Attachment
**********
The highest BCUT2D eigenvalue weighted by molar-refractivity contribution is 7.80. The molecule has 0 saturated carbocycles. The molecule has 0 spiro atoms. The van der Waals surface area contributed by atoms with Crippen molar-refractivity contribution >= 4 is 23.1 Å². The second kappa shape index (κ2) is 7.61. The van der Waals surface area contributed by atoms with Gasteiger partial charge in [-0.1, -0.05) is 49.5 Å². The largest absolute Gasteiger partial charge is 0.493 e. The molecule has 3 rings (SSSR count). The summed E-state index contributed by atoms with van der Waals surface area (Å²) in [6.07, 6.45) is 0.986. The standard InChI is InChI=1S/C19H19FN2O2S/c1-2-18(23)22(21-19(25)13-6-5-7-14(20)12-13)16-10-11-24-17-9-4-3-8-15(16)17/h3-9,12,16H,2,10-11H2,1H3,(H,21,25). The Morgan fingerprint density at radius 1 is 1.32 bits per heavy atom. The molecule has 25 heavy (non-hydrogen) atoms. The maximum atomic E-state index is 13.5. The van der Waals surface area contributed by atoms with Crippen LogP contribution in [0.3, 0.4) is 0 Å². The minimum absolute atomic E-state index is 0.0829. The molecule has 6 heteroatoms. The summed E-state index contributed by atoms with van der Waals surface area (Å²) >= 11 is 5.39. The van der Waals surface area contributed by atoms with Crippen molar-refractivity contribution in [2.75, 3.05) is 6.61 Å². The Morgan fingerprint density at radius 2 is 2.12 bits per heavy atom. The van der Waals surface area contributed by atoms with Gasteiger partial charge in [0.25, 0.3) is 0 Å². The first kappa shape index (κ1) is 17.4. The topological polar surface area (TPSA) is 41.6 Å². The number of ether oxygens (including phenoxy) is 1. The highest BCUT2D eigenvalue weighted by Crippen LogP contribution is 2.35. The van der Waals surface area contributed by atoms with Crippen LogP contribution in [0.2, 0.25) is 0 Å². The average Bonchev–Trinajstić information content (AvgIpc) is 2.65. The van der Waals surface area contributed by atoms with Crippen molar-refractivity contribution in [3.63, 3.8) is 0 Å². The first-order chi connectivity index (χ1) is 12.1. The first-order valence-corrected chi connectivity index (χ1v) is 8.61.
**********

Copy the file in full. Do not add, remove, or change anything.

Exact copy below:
The highest BCUT2D eigenvalue weighted by molar-refractivity contribution is 7.80. The molecule has 0 saturated carbocycles. The molecule has 0 spiro atoms. The van der Waals surface area contributed by atoms with Crippen molar-refractivity contribution >= 4 is 23.1 Å². The second kappa shape index (κ2) is 7.61. The van der Waals surface area contributed by atoms with Gasteiger partial charge in [-0.1, -0.05) is 49.5 Å². The largest absolute Gasteiger partial charge is 0.493 e. The molecule has 3 rings (SSSR count). The summed E-state index contributed by atoms with van der Waals surface area (Å²) in [6.07, 6.45) is 0.986. The standard InChI is InChI=1S/C19H19FN2O2S/c1-2-18(23)22(21-19(25)13-6-5-7-14(20)12-13)16-10-11-24-17-9-4-3-8-15(16)17/h3-9,12,16H,2,10-11H2,1H3,(H,21,25). The Morgan fingerprint density at radius 1 is 1.32 bits per heavy atom. The molecule has 25 heavy (non-hydrogen) atoms. The maximum atomic E-state index is 13.5. The van der Waals surface area contributed by atoms with Crippen LogP contribution in [0.3, 0.4) is 0 Å². The minimum absolute atomic E-state index is 0.0829. The molecule has 6 heteroatoms. The summed E-state index contributed by atoms with van der Waals surface area (Å²) >= 11 is 5.39. The van der Waals surface area contributed by atoms with Crippen molar-refractivity contribution in [2.75, 3.05) is 6.61 Å². The Morgan fingerprint density at radius 2 is 2.12 bits per heavy atom. The van der Waals surface area contributed by atoms with Gasteiger partial charge in [0.25, 0.3) is 0 Å². The first kappa shape index (κ1) is 17.4. The topological polar surface area (TPSA) is 41.6 Å². The number of ether oxygens (including phenoxy) is 1. The highest BCUT2D eigenvalue weighted by Crippen LogP contribution is 2.35. The van der Waals surface area contributed by atoms with Crippen LogP contribution in [0.2, 0.25) is 0 Å². The average Bonchev–Trinajstić information content (AvgIpc) is 2.65. The van der Waals surface area contributed by atoms with Crippen molar-refractivity contribution in [3.63, 3.8) is 0 Å². The first-order chi connectivity index (χ1) is 12.1. The first-order valence-corrected chi connectivity index (χ1v) is 8.61.